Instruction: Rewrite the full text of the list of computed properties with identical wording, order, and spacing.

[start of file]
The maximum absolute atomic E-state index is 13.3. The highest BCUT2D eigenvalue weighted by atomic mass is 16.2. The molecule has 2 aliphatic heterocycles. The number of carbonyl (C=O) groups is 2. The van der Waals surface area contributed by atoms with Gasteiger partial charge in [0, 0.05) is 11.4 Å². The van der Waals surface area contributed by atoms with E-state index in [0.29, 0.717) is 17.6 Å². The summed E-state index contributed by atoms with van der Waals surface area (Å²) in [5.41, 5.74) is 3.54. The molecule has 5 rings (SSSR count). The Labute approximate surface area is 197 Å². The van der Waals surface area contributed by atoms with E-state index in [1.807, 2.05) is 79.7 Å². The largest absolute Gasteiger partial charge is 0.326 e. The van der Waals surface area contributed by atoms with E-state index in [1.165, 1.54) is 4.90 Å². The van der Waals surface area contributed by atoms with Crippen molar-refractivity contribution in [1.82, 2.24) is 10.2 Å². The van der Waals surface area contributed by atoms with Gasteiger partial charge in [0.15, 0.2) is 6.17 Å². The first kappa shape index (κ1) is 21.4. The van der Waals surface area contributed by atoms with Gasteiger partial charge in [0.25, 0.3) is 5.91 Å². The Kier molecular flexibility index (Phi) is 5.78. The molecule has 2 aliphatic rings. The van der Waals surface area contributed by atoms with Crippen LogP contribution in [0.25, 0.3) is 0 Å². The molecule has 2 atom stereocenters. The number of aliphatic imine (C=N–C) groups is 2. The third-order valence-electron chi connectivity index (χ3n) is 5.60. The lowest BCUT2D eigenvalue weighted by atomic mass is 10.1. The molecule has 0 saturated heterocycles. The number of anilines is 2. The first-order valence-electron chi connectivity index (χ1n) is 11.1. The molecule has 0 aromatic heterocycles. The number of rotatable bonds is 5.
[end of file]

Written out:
The maximum absolute atomic E-state index is 13.3. The highest BCUT2D eigenvalue weighted by atomic mass is 16.2. The molecule has 2 aliphatic heterocycles. The number of carbonyl (C=O) groups is 2. The van der Waals surface area contributed by atoms with Gasteiger partial charge in [0, 0.05) is 11.4 Å². The van der Waals surface area contributed by atoms with E-state index in [0.29, 0.717) is 17.6 Å². The summed E-state index contributed by atoms with van der Waals surface area (Å²) in [5.41, 5.74) is 3.54. The molecule has 5 rings (SSSR count). The Labute approximate surface area is 197 Å². The van der Waals surface area contributed by atoms with E-state index in [1.807, 2.05) is 79.7 Å². The largest absolute Gasteiger partial charge is 0.326 e. The van der Waals surface area contributed by atoms with E-state index in [1.165, 1.54) is 4.90 Å². The van der Waals surface area contributed by atoms with Crippen molar-refractivity contribution in [1.82, 2.24) is 10.2 Å². The van der Waals surface area contributed by atoms with Gasteiger partial charge in [0.15, 0.2) is 6.17 Å². The first kappa shape index (κ1) is 21.4. The van der Waals surface area contributed by atoms with Gasteiger partial charge in [0.25, 0.3) is 5.91 Å². The Kier molecular flexibility index (Phi) is 5.78. The molecule has 2 aliphatic rings. The van der Waals surface area contributed by atoms with Crippen LogP contribution in [0.25, 0.3) is 0 Å². The molecule has 2 atom stereocenters. The number of aliphatic imine (C=N–C) groups is 2. The third-order valence-electron chi connectivity index (χ3n) is 5.60. The lowest BCUT2D eigenvalue weighted by atomic mass is 10.1. The molecule has 0 saturated heterocycles. The number of anilines is 2. The first-order valence-electron chi connectivity index (χ1n) is 11.1. The molecule has 0 aromatic heterocycles. The number of rotatable bonds is 5.